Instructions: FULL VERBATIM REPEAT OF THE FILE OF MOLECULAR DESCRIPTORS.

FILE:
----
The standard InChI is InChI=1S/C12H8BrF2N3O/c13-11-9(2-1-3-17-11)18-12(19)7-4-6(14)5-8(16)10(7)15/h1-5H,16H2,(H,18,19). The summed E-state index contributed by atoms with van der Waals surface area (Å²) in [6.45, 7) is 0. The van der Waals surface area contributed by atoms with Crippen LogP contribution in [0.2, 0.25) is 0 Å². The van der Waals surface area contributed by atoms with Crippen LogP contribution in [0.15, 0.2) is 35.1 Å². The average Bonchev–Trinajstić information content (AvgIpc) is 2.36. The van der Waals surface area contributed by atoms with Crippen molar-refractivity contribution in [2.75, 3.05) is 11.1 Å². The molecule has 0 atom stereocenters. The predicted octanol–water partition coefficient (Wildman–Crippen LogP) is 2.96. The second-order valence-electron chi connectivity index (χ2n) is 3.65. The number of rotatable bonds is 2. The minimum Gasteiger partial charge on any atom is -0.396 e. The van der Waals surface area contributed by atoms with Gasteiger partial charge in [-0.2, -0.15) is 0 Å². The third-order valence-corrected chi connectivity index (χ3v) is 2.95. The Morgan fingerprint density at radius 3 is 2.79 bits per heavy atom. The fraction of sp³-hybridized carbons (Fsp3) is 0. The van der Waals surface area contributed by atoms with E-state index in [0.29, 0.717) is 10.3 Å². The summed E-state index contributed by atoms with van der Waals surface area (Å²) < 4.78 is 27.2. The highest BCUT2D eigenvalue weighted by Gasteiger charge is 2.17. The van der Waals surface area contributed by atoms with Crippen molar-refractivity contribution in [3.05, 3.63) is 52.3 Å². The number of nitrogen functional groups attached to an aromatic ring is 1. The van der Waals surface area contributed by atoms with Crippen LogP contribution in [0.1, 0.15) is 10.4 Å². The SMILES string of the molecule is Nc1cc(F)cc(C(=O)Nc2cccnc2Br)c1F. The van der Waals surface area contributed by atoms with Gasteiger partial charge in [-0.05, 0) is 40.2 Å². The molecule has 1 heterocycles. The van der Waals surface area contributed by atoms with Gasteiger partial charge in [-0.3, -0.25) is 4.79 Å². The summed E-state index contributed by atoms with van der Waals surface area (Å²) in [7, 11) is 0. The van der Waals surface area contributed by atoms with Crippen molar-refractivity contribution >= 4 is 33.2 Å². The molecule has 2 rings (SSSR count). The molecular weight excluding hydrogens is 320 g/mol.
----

The standard InChI is InChI=1S/C12H8BrF2N3O/c13-11-9(2-1-3-17-11)18-12(19)7-4-6(14)5-8(16)10(7)15/h1-5H,16H2,(H,18,19). The summed E-state index contributed by atoms with van der Waals surface area (Å²) in [6.45, 7) is 0. The van der Waals surface area contributed by atoms with Crippen LogP contribution in [0.2, 0.25) is 0 Å². The van der Waals surface area contributed by atoms with Crippen LogP contribution in [0.15, 0.2) is 35.1 Å². The average Bonchev–Trinajstić information content (AvgIpc) is 2.36. The van der Waals surface area contributed by atoms with Crippen molar-refractivity contribution in [2.75, 3.05) is 11.1 Å². The molecule has 0 atom stereocenters. The predicted octanol–water partition coefficient (Wildman–Crippen LogP) is 2.96. The second-order valence-electron chi connectivity index (χ2n) is 3.65. The number of rotatable bonds is 2. The minimum Gasteiger partial charge on any atom is -0.396 e. The van der Waals surface area contributed by atoms with Gasteiger partial charge in [-0.2, -0.15) is 0 Å². The third-order valence-corrected chi connectivity index (χ3v) is 2.95. The Morgan fingerprint density at radius 3 is 2.79 bits per heavy atom. The fraction of sp³-hybridized carbons (Fsp3) is 0. The van der Waals surface area contributed by atoms with E-state index in [0.29, 0.717) is 10.3 Å². The summed E-state index contributed by atoms with van der Waals surface area (Å²) < 4.78 is 27.2. The highest BCUT2D eigenvalue weighted by Gasteiger charge is 2.17. The van der Waals surface area contributed by atoms with Crippen molar-refractivity contribution in [3.05, 3.63) is 52.3 Å². The number of nitrogen functional groups attached to an aromatic ring is 1. The van der Waals surface area contributed by atoms with Crippen LogP contribution in [0.1, 0.15) is 10.4 Å². The SMILES string of the molecule is Nc1cc(F)cc(C(=O)Nc2cccnc2Br)c1F. The van der Waals surface area contributed by atoms with Gasteiger partial charge in [-0.05, 0) is 40.2 Å². The molecule has 1 heterocycles. The van der Waals surface area contributed by atoms with Gasteiger partial charge in [-0.3, -0.25) is 4.79 Å². The summed E-state index contributed by atoms with van der Waals surface area (Å²) in [7, 11) is 0. The van der Waals surface area contributed by atoms with Crippen molar-refractivity contribution >= 4 is 33.2 Å². The molecule has 2 rings (SSSR count). The molecular weight excluding hydrogens is 320 g/mol.